Linked by Thom Holwerda on Tue 26th Jan 2010 23:15 UTC
Privacy, Security, Encryption "An error-checking algorithm found in software used to attack Google and other large companies circulated for years on English-language books and websites, casting doubt on claims it provided strong evidence that the malware was written by someone inside the People's Republic of China."
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Aoraru?
by acid_head on Wed 27th Jan 2010 07:01 UTC
acid_head
Member since:
2007-05-23

OMG!!! Is this REALLY an argument!?!? We are talking about the country where Adibas and Nikey shoes are made, and they look exactly like shoes that can be found in UK stores! How is code reuse any different?

Better explain how come the email accounts of Chinese dissidents have been the target of the attack.

Edited 2010-01-27 07:04 UTC

Reply Score: 1

RE: Aoraru?
by talaf on Wed 27th Jan 2010 07:25 UTC in reply to "Aoraru?"
talaf Member since:
2008-11-19

To make it look like the Chinese Govt? I didn't even read the issue profoundly but it's not like framing other people for your own misdemeanors is a new behavior.

Reply Score: 1

Comment by another_sam
by another_sam on Wed 27th Jan 2010 09:10 UTC
another_sam
Member since:
2009-08-19

thom you are a cachondo.

Reply Score: 0

spudley99
Member since:
2009-03-25

The whole thing with aurora was that it was an *additional* way to blame China. The aurora code surfaced several days after the incident began, and by then it was already basically assumed that China was the guilty party.

Aurora was circumstantial evidence anyway, so it should never really have been considered as proof, so the fact that it is no longer relevant doesn't alter anything as far as I'm concerned.

There is no *proof* of China being involved here, and there never has been. All we really have is what Google have told us.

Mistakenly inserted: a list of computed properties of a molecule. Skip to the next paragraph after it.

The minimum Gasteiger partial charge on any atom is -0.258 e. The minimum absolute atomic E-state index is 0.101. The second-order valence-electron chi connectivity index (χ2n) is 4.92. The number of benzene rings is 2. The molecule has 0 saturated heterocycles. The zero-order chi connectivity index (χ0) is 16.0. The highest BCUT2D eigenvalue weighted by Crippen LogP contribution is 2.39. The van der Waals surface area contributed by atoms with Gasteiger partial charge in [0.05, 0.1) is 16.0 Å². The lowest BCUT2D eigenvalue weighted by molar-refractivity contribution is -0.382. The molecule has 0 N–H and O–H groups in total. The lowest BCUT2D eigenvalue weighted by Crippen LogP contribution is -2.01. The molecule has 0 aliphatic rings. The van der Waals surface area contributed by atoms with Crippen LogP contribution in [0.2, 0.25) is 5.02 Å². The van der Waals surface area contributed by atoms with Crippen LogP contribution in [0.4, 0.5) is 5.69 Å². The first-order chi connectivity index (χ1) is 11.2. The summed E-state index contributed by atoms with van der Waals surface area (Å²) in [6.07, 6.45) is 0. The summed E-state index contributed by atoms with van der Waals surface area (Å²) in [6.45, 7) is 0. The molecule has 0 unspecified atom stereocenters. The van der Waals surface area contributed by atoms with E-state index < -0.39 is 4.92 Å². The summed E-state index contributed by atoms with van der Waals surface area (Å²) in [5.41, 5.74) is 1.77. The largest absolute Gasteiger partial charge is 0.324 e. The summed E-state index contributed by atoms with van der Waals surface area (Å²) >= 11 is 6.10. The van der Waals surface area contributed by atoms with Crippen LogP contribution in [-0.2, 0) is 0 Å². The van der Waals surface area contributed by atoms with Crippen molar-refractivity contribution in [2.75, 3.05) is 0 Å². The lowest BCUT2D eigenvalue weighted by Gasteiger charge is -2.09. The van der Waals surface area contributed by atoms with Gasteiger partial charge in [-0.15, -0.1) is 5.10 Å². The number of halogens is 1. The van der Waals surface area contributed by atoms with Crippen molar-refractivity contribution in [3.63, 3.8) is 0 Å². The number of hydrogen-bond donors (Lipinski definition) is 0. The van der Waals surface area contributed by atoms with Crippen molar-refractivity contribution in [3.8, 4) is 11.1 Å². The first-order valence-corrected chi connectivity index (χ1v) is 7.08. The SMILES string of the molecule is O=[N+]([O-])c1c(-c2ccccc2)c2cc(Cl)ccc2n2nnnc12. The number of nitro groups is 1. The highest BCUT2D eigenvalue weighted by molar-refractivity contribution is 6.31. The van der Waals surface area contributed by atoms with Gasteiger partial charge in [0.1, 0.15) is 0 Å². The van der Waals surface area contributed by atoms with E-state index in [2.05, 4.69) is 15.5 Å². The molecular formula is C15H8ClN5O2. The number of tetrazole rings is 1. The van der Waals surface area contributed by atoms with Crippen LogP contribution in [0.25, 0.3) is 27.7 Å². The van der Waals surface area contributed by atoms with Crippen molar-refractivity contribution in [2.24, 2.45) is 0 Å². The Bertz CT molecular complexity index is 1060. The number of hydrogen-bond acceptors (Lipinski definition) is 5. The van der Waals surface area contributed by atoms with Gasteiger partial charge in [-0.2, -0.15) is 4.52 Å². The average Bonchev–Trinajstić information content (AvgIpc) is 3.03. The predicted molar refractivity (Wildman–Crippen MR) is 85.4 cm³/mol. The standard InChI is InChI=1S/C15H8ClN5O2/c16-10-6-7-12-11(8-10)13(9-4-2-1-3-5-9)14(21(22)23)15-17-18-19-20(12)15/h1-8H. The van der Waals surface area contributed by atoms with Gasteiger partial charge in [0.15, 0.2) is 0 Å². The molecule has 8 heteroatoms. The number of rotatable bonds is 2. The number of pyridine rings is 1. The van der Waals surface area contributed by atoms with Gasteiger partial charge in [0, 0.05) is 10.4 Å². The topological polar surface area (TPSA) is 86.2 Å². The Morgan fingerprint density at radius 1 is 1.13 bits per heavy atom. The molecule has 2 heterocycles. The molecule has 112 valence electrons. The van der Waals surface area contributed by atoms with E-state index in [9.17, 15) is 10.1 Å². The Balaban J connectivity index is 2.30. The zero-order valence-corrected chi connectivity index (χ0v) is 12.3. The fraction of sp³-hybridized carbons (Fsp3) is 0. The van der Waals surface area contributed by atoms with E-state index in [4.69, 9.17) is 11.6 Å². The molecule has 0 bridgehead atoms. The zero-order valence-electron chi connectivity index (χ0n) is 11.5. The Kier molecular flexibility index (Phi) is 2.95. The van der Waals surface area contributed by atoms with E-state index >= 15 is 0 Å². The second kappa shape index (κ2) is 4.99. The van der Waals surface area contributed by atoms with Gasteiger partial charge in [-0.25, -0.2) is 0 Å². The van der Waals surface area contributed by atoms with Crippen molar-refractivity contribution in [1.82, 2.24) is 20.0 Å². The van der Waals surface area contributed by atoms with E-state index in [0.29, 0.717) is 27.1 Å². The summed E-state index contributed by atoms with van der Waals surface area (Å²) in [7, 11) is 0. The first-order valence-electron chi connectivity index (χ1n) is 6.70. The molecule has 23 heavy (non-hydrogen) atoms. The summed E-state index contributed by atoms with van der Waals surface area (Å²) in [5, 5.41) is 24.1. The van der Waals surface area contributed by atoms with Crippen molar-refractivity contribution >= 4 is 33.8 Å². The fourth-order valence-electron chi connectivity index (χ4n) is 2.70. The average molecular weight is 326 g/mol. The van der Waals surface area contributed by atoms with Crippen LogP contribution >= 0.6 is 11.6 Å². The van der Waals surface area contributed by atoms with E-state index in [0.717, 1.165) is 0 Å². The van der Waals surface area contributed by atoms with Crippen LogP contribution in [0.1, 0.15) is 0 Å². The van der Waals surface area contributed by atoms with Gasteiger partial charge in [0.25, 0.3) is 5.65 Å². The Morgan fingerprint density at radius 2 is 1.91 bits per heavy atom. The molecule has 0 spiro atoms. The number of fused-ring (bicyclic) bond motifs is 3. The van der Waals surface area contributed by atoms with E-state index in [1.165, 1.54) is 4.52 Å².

Frankly, if Google were prepared to make as much noise about it as they have, then I would assume they felt they had a strong case. But what do I know? It could just have been Google playing politics all along.

Reply Score: 2

Poor dear...
by dulac on Wed 27th Jan 2010 15:35 UTC
dulac
Member since:
2006-12-27

In an imaginary trial, the defense:

- Though my client has a long history of crimes against these people... motivation... opportunity... not changing it's mind in regard of the victims... etc. etc... May I remind you that evidence #16 (the weapon used) is not proven to be his creation?

- I ask this court to investigate a certain mr winchester (close linked with the gun) instead of losing time with the profiler and detectives hints. These, and the family victims, only harass my client and (in absence of hard rock solid evidence) should be severely punished for disturbing my client.

[ Is everybody drunk? ]

Edited 2010-01-27 15:40 UTC

Reply Score: 4

RE: Poor dear...
by Tuishimi on Wed 27th Jan 2010 16:15 UTC in reply to "Poor dear..."
Tuishimi Member since:
2005-07-06

*hic*

Reply Score: 3

Comment by Soulbender
by Soulbender on Wed 27th Jan 2010 17:45 UTC
Soulbender
Member since:
2005-08-18

Maybe. But if the 16-constant CRC routine is this widely known, it seems plausible that attackers from any number of countries could have appropriated it.


Because it is entirely impossible that someone in China read it and used it...

Ah The Register. The National Enquirer of computer reporting. Why does anyone even pay attention?

Reply Score: 2